ROME--Italian police have arrested four Tunisian men accused of creating an Islamic militant cell in a small, southern Italian town and discussing the possibility of terror attacks in the United States, Italy and Israel.
The head of the group, Ben Hassen Hosni Hachemi, was formerly the head of a mosque in the town of Andria in the Italian region of Puglia, as well as the manager of a telephone call center, which he allegedly used as a training center, showing recruits videos about bomb making and the use of firearms, as well as speeches by Osama bin Laden.
“They were planning attacks, and while they had yet to choose targets, they were overheard by wiretaps mentioning Italy, the U.S. and Israel as options,” a police source said Tuesday.
After tracking the men since 2008, police allege the group’s leader was also planning to send recruits to fight with other Islamic militants in countries such as Iraq, using contacts in those places.
“They were awaiting orders to send men to join fighters or to mount an attack,” said the source.
Warrants were also issued for two other men, a Tunisian and a Moroccan, who are believed to have fled to Tunisia.
Hachemi was arrested in Brussels; another man was arrested in Lombardy in northern Italy and two others in Sicily. The police source, who asked not to be named, said wiretaps revealed the group had organized physical training on the slopes of Sicily’s Mount Etna.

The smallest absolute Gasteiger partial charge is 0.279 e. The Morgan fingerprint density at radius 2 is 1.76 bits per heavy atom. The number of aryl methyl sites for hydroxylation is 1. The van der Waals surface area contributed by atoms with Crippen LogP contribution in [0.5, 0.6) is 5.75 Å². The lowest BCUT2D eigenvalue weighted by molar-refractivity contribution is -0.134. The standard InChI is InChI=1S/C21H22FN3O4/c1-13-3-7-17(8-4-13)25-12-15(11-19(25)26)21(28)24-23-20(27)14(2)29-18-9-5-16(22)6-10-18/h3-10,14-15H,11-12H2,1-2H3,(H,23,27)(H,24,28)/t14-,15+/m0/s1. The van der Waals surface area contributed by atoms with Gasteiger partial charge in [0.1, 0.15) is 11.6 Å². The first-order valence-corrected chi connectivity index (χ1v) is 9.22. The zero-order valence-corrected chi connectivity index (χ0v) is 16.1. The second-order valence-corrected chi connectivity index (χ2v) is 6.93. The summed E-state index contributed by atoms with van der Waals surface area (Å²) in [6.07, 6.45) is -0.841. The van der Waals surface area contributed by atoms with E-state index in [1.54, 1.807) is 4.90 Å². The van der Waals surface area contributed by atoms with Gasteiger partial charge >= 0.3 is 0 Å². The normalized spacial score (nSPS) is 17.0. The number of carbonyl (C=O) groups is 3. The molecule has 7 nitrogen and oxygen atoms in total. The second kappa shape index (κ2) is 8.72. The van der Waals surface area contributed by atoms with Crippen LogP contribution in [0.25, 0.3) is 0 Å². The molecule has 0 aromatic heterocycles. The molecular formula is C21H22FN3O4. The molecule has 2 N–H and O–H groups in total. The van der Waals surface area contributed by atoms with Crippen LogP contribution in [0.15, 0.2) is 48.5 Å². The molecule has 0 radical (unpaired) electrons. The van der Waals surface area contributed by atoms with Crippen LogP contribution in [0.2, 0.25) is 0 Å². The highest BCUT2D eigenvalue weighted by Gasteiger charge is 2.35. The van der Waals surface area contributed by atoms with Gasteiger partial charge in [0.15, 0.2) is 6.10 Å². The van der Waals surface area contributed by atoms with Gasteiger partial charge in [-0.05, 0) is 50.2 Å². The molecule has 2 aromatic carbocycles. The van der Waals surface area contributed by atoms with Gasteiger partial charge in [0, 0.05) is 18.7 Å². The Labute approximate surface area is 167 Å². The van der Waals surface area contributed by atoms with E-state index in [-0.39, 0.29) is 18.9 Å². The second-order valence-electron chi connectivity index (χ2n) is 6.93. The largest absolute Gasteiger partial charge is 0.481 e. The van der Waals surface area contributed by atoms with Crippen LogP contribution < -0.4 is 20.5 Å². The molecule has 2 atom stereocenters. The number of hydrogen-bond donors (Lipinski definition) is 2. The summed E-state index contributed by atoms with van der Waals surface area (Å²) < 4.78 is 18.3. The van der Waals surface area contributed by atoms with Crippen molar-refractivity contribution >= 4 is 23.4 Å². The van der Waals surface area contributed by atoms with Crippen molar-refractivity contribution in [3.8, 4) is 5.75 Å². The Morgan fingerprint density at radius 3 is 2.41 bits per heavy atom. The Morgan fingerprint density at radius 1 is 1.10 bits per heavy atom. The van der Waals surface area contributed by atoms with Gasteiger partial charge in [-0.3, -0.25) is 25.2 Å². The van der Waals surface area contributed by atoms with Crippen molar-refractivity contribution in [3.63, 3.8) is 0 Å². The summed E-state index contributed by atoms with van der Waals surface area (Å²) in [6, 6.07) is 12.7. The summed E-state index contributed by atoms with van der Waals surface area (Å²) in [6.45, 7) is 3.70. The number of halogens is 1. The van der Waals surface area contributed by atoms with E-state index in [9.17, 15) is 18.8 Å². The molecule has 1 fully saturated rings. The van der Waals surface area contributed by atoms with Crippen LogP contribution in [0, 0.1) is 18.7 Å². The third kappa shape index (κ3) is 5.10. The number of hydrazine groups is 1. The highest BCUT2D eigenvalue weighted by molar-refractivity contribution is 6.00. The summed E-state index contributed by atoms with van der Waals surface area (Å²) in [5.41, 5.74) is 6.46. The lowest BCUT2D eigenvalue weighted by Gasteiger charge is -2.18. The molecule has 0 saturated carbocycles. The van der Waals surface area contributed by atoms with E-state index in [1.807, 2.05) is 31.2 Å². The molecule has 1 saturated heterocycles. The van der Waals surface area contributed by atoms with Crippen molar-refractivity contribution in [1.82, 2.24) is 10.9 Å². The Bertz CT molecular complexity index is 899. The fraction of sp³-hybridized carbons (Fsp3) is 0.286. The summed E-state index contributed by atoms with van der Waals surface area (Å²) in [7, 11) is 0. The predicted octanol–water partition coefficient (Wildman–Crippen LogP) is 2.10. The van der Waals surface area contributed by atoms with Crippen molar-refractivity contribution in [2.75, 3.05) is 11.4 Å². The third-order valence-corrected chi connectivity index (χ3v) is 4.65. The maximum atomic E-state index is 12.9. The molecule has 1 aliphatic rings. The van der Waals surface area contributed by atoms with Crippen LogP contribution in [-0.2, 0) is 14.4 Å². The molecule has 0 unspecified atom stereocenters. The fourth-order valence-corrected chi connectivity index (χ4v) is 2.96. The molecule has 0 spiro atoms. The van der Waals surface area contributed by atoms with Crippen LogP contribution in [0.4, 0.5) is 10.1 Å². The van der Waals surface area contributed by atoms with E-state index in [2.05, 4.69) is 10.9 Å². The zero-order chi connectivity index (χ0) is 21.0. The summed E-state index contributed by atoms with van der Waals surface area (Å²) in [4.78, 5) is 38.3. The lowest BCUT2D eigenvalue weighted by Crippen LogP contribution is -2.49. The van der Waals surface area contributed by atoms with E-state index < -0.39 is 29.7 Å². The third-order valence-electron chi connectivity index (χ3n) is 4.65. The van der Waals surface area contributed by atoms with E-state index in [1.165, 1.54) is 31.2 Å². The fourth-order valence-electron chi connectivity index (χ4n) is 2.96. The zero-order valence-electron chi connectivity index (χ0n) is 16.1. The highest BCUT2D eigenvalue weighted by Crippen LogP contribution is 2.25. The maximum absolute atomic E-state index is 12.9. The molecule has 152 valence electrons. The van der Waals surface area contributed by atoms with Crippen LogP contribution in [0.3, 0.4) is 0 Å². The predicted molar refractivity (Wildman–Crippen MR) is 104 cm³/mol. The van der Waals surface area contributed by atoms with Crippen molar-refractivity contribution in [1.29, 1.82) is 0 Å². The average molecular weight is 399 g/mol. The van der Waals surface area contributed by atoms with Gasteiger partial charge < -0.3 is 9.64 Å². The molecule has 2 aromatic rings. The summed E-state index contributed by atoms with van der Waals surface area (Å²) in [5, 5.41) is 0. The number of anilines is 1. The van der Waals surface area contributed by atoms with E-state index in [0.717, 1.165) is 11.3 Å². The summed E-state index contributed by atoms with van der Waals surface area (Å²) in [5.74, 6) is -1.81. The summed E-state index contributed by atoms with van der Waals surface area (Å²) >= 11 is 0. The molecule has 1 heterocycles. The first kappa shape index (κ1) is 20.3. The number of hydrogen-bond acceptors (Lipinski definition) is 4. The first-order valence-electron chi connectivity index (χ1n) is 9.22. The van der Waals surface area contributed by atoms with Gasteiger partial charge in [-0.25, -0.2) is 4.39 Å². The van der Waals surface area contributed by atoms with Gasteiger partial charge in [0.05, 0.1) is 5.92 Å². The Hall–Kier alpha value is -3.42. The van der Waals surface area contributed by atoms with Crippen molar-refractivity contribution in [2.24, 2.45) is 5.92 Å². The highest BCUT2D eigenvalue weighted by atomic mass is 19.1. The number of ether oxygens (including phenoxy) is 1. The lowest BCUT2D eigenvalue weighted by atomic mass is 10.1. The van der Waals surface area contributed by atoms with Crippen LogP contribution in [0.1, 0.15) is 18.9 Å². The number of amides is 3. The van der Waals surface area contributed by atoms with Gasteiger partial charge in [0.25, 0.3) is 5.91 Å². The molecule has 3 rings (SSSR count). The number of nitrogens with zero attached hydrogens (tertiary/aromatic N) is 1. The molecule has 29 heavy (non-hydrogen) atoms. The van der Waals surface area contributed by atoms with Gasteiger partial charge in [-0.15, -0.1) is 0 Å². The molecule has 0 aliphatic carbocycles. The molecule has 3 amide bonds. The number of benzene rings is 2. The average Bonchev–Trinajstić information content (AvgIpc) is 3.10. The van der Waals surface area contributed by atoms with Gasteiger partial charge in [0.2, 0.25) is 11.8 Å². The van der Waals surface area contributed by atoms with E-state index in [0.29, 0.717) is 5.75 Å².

“We have broken up a group which trained for terrorist activity and preached and raised funds,” said Gen. Mario Parente, the head of the special operations team within Italy’s semi-military Carabinieri police, which ran the operation.
"The members of the group formed an isolated 'micro community' removed from any external contact or influence, where they could practise their own version of Islam according to the decrees imposed by Al Qaeda," prosecutors said in a statement.
Parente said the group’s leader preached hatred against Judaism, exhorting his followers to carry out violent acts against Jews. Wiretaps also revealed the group celebrated when an earthquake hit the Italian region of Abruzzo in 2009, destroying a number of Christian churches, authorities said.
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